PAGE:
However, your pleasure, your sanity and even your life depend on occasional round trips. You’ve got to change the fuses, grab the Christmas ornaments, clean the litter box. To the extent that we keep the basement door sealed, the entire home becomes unstable. The creatures downstairs get louder and the guy upstairs (your ego) tries to cover the noise with neurotic behavior. For some, eventually, the basement door can come right off its hinges and the slimy, primal denizens of the deep can become Scrabble partners. You might call this a nervous breakdown or psychotic break, it doesn’t matter. The point is: Occasional ventures by the ego into the unconscious, through therapy, meditation, confession, sex, violence, or a good story, keep the consciousness in working order.

This is the rhythm of psychology: Conscious-unconscious-conscious-unconscious-etc.


Societies are basically macrocosms (big versions) of people, only instead of “consciousness,” a society’s upstairs is “order,” and its basement is “chaos.”

Whereas the health of an individual depends on the ego’s regular descent and return to and from the unconscious, a society’s longevity depends on actual people journeying into the unknown and returning with ideas.

In their most dramatic, revolutionary form, these people are called heroes, but every day, society is replenished by millions of people diving into darkness and emerging with something new (or forgotten): scientists, painters, teachers, dancers, actors, priests, athletes, architects and most importantly, me, Dan Harmon.

Societies are macrocosms of people in another way: Eventually, they die. There is competition between different societies. The losers are eaten and the winners reproduce.

Like people, societies become neurotic and can eventually break down when they make the mistake of thinking the downstairs shouldn’t exist. America is a terrific example of this, as our fear of the unknown continues to create more unknowns and more fear. It’s now punishable by bombing to have a problem with America’s bombing policy. In a human being, the equivalent would be diagnosable as symptomatic. Our basement is brimming with creepy crawlies, the pressure on the door is building. There has never been a bigger need for heroes and they have never been in such scarcity.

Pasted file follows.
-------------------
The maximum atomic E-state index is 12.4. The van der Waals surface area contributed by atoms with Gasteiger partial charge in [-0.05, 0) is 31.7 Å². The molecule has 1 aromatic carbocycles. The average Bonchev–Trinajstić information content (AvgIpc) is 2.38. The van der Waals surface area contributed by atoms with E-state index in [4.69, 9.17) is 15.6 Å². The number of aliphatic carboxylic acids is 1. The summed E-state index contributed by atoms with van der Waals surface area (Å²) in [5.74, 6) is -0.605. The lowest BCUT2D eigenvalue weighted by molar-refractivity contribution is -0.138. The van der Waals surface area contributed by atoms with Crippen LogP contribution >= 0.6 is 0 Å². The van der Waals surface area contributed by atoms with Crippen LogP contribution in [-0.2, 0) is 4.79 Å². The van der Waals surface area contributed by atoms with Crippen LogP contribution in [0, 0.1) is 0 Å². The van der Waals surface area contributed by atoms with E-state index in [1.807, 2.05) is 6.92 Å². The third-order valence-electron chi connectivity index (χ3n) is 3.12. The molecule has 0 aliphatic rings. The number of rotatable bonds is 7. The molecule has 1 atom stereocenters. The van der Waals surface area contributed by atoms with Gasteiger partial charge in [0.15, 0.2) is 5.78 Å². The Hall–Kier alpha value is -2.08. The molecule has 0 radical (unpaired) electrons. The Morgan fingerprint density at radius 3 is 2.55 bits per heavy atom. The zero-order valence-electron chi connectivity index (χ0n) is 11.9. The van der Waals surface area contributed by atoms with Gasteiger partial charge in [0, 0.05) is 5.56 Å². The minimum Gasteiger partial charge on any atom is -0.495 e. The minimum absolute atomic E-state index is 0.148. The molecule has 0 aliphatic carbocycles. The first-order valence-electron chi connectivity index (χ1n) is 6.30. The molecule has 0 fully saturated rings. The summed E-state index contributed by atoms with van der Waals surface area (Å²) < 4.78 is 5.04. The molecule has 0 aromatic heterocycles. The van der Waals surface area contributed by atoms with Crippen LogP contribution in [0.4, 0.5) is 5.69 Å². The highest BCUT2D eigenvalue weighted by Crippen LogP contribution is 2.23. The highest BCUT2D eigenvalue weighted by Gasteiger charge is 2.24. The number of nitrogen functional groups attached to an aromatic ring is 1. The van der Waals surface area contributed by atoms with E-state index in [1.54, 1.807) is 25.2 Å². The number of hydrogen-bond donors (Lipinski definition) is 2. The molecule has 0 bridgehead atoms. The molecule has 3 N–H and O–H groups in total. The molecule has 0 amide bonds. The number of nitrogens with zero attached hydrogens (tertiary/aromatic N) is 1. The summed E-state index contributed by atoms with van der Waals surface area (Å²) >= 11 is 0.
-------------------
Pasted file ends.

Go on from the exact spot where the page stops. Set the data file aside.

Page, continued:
One of two things is going to happen. Someone’s going to open that door and go down there, or that door is going fly off its hinges. Either way, social evolution will not be cheated of its rhythm and it’s going to get sloppy. We all know it. We all walk around with that instinctive understanding in our unconscious minds.

The rhythm of society: Order-chaos-order-chaos-etc.


Now you understand that all life, including the human mind and the communities we create, marches to the same, very specific beat. If your story also marches to this beat- whether your story is the great American novel or a fart joke- it will resonate. It will send your audience’s ego on a brief trip to the unconscious and back. Your audience has an instinctive taste for that, and they’re going to say “yum.”

(SEE: http://channel101.wikia.com/wiki/Story_Structure_102:_Pure,_Boring_Theory)

Now Harmon Simplifies before moving on:

Same steps from the first story circle only simplified.

In Harmon’s Caveman Terms:

Jack goes up the beanstalk, Jack finds some cool shit, Jack steals it, runs back down, and gives it to his Mom.

We need go search- We need get fire, we need good woman, we need land moon- but most importantly, we need RETURN and we need CHANGE, because we are a community, and if our heroes just climbed beanstalks and never came down, we wouldn’t have survived our first ice age.

Now, here’s where it gets interesting and long. So I am going to shoot you over to http://channel101.wikia.com/wiki/Story_Structure_104:_The_Juicy_Details

for the details and simply post the figure below.

“I hope I’ve made it clear to you before I do that that the REAL structure of any good story is simply circular – a descent into the unknown and eventual return – and that any specific descriptions of that process are specific to you and your story.

Here is my detailed description of the steps on the circle. I’m going to get really specific, and I’m not going to bother saying, “there are some exceptions to this” over and over. There are some exceptions to everything, but that’s called style, not structure.”

 To Reiterate:


And a note on LIFE EXPERIENCE: It doesn’t matter how much theory you know or how well you structure and outline, if you don’t go out and live a life worth writing about–or one that inspires writing, you’ve got nothing.  (Warner Bros. told me this themselves when I met with them! More on that meeting later.)

Proof this works? My very first script EVER took me three weeks to write only (as I followed the guidelines in the two books mentioned above) and I made it to the top 5% of the Warner Bros. Television Writer’s Program out of 1,730 other seasoned writers in Los Angeles, CA landing the tangible opportunity to sit in the Warner Bros. studio and meet with Chris Mack and his team to learn more. Since then, I have improved and have an arsenal of original  scripts and a new spec to present them this year.  I had the structure, the outline, and a little bit of my personal life in my spec which I have pasted somewhere on this site.

Thanks for reading! And be sure to spend the whole five minutes going to the links I provided to Dan Harmon’s Site to get an even more in-depth perspective. Especially the one on the green photo above.


Other resources for writers:




#nerdist #chrishardwick #writing #writingtheory #danharmon #harmontown #outline #writingstructure

Share on Facebook

Leave Your Observation

Your email address will not be published. Required fields are marked *